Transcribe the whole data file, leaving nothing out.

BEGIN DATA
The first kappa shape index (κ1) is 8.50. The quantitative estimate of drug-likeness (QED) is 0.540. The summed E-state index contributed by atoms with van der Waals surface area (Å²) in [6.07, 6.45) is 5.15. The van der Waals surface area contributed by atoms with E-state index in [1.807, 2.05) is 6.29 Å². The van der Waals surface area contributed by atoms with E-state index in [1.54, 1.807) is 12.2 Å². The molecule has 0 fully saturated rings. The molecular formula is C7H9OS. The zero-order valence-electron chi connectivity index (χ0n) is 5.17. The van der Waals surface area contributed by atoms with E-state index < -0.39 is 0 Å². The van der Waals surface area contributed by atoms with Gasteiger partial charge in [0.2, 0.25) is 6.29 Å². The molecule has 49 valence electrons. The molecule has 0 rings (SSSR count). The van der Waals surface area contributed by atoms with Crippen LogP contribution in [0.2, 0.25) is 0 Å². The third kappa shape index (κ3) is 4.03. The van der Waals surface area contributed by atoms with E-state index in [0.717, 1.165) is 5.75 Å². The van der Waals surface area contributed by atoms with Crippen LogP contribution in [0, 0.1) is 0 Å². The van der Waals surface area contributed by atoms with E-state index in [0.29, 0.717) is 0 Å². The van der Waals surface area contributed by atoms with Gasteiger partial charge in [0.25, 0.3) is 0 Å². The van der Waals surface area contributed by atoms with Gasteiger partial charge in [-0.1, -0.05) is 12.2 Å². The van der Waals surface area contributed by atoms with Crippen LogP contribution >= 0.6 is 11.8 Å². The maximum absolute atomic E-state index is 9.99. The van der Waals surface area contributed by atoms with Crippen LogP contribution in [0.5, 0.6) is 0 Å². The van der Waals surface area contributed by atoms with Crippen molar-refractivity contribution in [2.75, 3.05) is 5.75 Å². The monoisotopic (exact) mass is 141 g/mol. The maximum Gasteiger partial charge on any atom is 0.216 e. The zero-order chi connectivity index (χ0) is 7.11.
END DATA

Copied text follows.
The first kappa shape index (κ1) is 8.50. The quantitative estimate of drug-likeness (QED) is 0.540. The summed E-state index contributed by atoms with van der Waals surface area (Å²) in [6.07, 6.45) is 5.15. The van der Waals surface area contributed by atoms with E-state index in [1.807, 2.05) is 6.29 Å². The van der Waals surface area contributed by atoms with E-state index in [1.54, 1.807) is 12.2 Å². The molecule has 0 fully saturated rings. The molecular formula is C7H9OS. The zero-order valence-electron chi connectivity index (χ0n) is 5.17. The van der Waals surface area contributed by atoms with E-state index < -0.39 is 0 Å². The van der Waals surface area contributed by atoms with Gasteiger partial charge in [0.2, 0.25) is 6.29 Å². The molecule has 49 valence electrons. The molecule has 0 rings (SSSR count). The van der Waals surface area contributed by atoms with Crippen LogP contribution in [0.2, 0.25) is 0 Å². The third kappa shape index (κ3) is 4.03. The van der Waals surface area contributed by atoms with E-state index in [0.717, 1.165) is 5.75 Å². The van der Waals surface area contributed by atoms with Crippen LogP contribution in [0, 0.1) is 0 Å². The van der Waals surface area contributed by atoms with E-state index in [0.29, 0.717) is 0 Å². The van der Waals surface area contributed by atoms with Gasteiger partial charge in [0.25, 0.3) is 0 Å². The van der Waals surface area contributed by atoms with Gasteiger partial charge in [-0.1, -0.05) is 12.2 Å². The van der Waals surface area contributed by atoms with Crippen LogP contribution >= 0.6 is 11.8 Å². The maximum absolute atomic E-state index is 9.99. The van der Waals surface area contributed by atoms with Crippen LogP contribution in [0.5, 0.6) is 0 Å². The van der Waals surface area contributed by atoms with Crippen molar-refractivity contribution in [2.75, 3.05) is 5.75 Å². The monoisotopic (exact) mass is 141 g/mol. The maximum Gasteiger partial charge on any atom is 0.216 e. The zero-order chi connectivity index (χ0) is 7.11.